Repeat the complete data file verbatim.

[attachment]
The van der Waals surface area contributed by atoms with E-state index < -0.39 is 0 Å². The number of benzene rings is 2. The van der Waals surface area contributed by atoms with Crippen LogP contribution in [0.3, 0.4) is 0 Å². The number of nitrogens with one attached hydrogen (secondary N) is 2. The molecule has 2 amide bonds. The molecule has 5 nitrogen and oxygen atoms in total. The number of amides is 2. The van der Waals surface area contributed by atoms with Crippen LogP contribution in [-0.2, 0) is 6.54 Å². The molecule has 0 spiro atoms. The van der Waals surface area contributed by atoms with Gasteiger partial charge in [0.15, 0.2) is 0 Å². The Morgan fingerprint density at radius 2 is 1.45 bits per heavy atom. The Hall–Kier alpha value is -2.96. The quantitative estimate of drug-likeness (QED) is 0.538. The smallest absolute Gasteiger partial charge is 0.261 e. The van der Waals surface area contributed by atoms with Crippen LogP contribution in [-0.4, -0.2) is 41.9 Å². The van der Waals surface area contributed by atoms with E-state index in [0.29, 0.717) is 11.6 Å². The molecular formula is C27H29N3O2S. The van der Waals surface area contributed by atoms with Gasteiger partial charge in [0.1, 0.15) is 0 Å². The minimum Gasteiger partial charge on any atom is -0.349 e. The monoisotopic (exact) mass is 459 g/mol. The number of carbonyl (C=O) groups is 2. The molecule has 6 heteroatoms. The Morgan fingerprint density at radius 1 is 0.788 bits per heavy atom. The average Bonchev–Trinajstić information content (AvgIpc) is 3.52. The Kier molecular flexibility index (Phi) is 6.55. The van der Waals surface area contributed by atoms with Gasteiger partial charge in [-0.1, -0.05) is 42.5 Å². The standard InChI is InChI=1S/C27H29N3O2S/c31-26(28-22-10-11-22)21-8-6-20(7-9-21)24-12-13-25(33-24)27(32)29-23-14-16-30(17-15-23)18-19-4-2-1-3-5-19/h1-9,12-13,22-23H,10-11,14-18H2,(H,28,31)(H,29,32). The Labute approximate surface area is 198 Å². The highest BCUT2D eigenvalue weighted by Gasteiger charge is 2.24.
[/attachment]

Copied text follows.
The van der Waals surface area contributed by atoms with E-state index < -0.39 is 0 Å². The number of benzene rings is 2. The van der Waals surface area contributed by atoms with Crippen LogP contribution in [0.3, 0.4) is 0 Å². The number of nitrogens with one attached hydrogen (secondary N) is 2. The molecule has 2 amide bonds. The molecule has 5 nitrogen and oxygen atoms in total. The number of amides is 2. The van der Waals surface area contributed by atoms with Crippen LogP contribution in [-0.2, 0) is 6.54 Å². The molecule has 0 spiro atoms. The van der Waals surface area contributed by atoms with Gasteiger partial charge in [0.15, 0.2) is 0 Å². The Morgan fingerprint density at radius 2 is 1.45 bits per heavy atom. The Hall–Kier alpha value is -2.96. The quantitative estimate of drug-likeness (QED) is 0.538. The smallest absolute Gasteiger partial charge is 0.261 e. The van der Waals surface area contributed by atoms with Crippen LogP contribution in [-0.4, -0.2) is 41.9 Å². The van der Waals surface area contributed by atoms with E-state index in [0.29, 0.717) is 11.6 Å². The molecular formula is C27H29N3O2S. The van der Waals surface area contributed by atoms with Gasteiger partial charge in [0.1, 0.15) is 0 Å². The minimum Gasteiger partial charge on any atom is -0.349 e. The monoisotopic (exact) mass is 459 g/mol. The number of carbonyl (C=O) groups is 2. The molecule has 6 heteroatoms. The Morgan fingerprint density at radius 1 is 0.788 bits per heavy atom. The average Bonchev–Trinajstić information content (AvgIpc) is 3.52. The Kier molecular flexibility index (Phi) is 6.55. The van der Waals surface area contributed by atoms with Gasteiger partial charge in [-0.1, -0.05) is 42.5 Å². The standard InChI is InChI=1S/C27H29N3O2S/c31-26(28-22-10-11-22)21-8-6-20(7-9-21)24-12-13-25(33-24)27(32)29-23-14-16-30(17-15-23)18-19-4-2-1-3-5-19/h1-9,12-13,22-23H,10-11,14-18H2,(H,28,31)(H,29,32). The Labute approximate surface area is 198 Å². The highest BCUT2D eigenvalue weighted by Gasteiger charge is 2.24.